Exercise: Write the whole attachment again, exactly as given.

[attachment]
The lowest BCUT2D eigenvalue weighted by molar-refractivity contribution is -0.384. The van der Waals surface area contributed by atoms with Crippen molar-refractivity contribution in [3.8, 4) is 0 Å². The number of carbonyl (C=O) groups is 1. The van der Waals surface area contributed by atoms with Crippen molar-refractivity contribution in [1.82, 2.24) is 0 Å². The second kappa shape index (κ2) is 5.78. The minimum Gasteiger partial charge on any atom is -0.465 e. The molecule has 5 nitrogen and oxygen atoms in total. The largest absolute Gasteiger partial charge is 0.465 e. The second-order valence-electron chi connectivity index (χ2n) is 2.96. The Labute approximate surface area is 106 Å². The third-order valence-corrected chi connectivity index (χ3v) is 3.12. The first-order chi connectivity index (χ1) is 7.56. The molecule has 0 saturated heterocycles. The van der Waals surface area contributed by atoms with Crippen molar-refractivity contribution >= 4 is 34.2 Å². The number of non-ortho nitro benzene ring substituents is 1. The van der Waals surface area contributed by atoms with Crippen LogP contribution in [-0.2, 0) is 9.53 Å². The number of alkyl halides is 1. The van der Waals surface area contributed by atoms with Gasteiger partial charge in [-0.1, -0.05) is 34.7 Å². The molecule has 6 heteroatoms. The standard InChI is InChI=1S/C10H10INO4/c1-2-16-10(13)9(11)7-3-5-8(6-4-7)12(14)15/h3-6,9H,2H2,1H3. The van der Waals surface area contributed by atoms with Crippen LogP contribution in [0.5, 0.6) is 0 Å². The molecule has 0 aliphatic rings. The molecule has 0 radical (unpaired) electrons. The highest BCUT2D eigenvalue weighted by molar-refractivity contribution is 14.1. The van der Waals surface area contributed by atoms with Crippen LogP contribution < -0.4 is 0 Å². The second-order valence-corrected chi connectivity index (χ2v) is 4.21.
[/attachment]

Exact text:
The lowest BCUT2D eigenvalue weighted by molar-refractivity contribution is -0.384. The van der Waals surface area contributed by atoms with Crippen molar-refractivity contribution in [3.8, 4) is 0 Å². The number of carbonyl (C=O) groups is 1. The van der Waals surface area contributed by atoms with Crippen molar-refractivity contribution in [1.82, 2.24) is 0 Å². The second kappa shape index (κ2) is 5.78. The minimum Gasteiger partial charge on any atom is -0.465 e. The molecule has 5 nitrogen and oxygen atoms in total. The largest absolute Gasteiger partial charge is 0.465 e. The second-order valence-electron chi connectivity index (χ2n) is 2.96. The Labute approximate surface area is 106 Å². The third-order valence-corrected chi connectivity index (χ3v) is 3.12. The first-order chi connectivity index (χ1) is 7.56. The molecule has 0 saturated heterocycles. The van der Waals surface area contributed by atoms with Crippen molar-refractivity contribution >= 4 is 34.2 Å². The number of non-ortho nitro benzene ring substituents is 1. The van der Waals surface area contributed by atoms with Crippen LogP contribution in [-0.2, 0) is 9.53 Å². The number of alkyl halides is 1. The van der Waals surface area contributed by atoms with Gasteiger partial charge in [-0.1, -0.05) is 34.7 Å². The molecule has 6 heteroatoms. The standard InChI is InChI=1S/C10H10INO4/c1-2-16-10(13)9(11)7-3-5-8(6-4-7)12(14)15/h3-6,9H,2H2,1H3. The van der Waals surface area contributed by atoms with Crippen LogP contribution in [0.5, 0.6) is 0 Å². The molecule has 0 aliphatic rings. The molecule has 0 radical (unpaired) electrons. The highest BCUT2D eigenvalue weighted by molar-refractivity contribution is 14.1. The van der Waals surface area contributed by atoms with Crippen LogP contribution < -0.4 is 0 Å². The second-order valence-corrected chi connectivity index (χ2v) is 4.21.